“On that day there will be one LORD and His Name the only Name.”
A number of years ago we spent time in our Wednesday Evening Bible Study looking at the book of Zechariah. We discovered at that time that it is a wonderful and complicated book which, at times, threatened to overwhelm us. When we took our final look at this wonderful Old Testament prophesy we noted that the final chapter described the Day of the LORD as a sevenfold vision of elements of salvation and contrasting judgement. We also noted how the structure of the chapter focused our attention on a central vision in verses 9b-13. In doing so it brings us to the essential central understanding which we must have if we are to be truly saved. This is found in verse 9b where the prophet writes, “On that day there will be one LORD and His Name the only Name.”
What Zechariah is seeing, and passing on to us is this, God’s purpose is to reveal Himself to us as the only redeemer. It is only through faith in this revelation that we can ever hope to be saved. Zechariah sings out that God is revealing Himself to this sin sick world in a way that will either lead us to salvation or to judgement. D. A. Carson surely understands this point when he writes the following in a devotional based upon Hebrews 1.
“Indeed, the form of expression, “by His Son,” in the original, suggests pretty strongly that the author of Hebrews does not think of the Son as one more prophet. The idea is not that while in the past the Word of God was mediated by prophets, in these last days the word has been mediated by the Son, who thus becomes the last of the prophets. Something more fundamental is at issue. The Greek expression, over translated, means “In Son.” The absence of the article “the” is significant. Moreover, “in Son” contrasts not only with “through the prophets” but with “through the prophets at many times and in various ways.”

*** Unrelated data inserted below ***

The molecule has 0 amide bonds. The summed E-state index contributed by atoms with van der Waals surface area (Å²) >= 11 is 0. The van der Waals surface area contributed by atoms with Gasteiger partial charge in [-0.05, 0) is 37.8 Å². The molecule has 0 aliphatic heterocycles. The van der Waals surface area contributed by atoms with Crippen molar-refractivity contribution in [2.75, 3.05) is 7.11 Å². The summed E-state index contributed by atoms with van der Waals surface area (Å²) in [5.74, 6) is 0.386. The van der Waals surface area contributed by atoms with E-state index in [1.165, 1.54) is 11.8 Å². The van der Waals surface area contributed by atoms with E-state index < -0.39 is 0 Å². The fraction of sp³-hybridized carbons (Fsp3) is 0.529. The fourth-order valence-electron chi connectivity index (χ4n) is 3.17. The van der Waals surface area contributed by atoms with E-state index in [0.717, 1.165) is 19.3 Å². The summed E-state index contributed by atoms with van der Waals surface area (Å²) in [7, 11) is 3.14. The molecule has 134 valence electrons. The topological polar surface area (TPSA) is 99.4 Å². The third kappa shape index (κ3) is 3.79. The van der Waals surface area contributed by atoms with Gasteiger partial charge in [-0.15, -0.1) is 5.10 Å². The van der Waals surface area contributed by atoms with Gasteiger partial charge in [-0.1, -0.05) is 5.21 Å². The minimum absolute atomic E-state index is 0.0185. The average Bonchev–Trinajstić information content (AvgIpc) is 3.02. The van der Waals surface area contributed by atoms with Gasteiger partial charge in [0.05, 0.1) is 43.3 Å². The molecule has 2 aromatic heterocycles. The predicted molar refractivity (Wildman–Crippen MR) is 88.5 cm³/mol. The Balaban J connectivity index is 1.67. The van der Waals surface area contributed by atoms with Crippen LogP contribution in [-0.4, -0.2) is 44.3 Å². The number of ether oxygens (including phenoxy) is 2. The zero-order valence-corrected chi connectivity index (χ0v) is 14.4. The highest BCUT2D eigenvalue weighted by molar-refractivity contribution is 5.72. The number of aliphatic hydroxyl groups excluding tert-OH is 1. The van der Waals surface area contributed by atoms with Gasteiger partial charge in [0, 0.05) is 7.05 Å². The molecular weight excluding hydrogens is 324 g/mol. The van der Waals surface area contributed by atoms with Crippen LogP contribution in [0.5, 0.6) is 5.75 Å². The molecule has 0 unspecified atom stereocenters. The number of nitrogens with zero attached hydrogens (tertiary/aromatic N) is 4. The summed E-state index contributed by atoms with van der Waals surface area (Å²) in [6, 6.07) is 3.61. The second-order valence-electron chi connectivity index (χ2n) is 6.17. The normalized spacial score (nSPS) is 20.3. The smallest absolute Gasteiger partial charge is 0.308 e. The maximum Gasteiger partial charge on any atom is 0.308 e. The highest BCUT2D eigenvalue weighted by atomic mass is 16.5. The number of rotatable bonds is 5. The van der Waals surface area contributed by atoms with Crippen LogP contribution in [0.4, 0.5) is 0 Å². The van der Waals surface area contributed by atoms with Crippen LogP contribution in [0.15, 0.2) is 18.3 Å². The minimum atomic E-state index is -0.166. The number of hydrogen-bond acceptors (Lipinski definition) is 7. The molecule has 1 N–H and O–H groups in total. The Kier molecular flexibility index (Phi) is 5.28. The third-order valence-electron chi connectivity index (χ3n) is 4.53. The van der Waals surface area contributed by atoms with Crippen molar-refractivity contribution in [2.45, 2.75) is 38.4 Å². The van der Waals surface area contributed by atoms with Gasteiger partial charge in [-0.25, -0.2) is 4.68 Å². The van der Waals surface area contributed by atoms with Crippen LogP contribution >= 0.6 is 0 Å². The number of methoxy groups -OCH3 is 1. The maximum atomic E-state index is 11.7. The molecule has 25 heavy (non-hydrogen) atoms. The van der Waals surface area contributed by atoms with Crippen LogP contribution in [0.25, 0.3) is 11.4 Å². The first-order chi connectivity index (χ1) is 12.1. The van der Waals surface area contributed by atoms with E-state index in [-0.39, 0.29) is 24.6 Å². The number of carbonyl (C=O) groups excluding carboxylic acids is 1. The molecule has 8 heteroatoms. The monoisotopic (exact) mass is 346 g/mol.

The point is that in these last days God has disclosed Himself in the Son revelation. In the past, when God used the prophets He sometimes gave them words directly (in oracles or visions), sometimes providentially led them through experiences they recorded, sometimes “spoke” through extraordinary events such as the burning bush: there were “many times” and “various ways” (1:1). But now, God has spoken “in Son” – we might paraphrase, “in the Son revelation.” It is not that Jesus simply brings the word; He is Himself, so to speak, the Word of God, the climatic Word. The idea is very similar to what one reads in the prologue of John’s Gospel. The Son is capable of this because He is “the radiance of God’s glory and the exact representation of His being” (1:3).
Later on in the same devotional Carson concludes with this thought. “But the author of Hebrews sees that the climax of all the Old Testament revelation, mediated through the prophets and stored in books, is not, strictly speaking, more books – but Christ Jesus Himself. The New Testament books congregate around Jesus and bear witness to Him who is the climax of revelation.” (Carson, D. A., For the love of God vol. 1, Crossway books, Wheaton, Ill., 1998)
Zechariah points us to the fact that the key revelation of God Himself is found in the One who comes as the Good Shepherd. On the basis of this revelation are all of the issues involved in the judgment of this world. The central section of this final chapter of Zechariah points us to this fact as it not only tells us that His Name is the only Name, but that the judgment which comes out of this revelation is based upon our response to it. Either we are in Jerusalem, which will be raised up over all the surrounding territory, or we are in the Nations gathered to judgment as they experience the consequences of their unbelief. It is all focused upon the revelation in the Son. What a precious truth.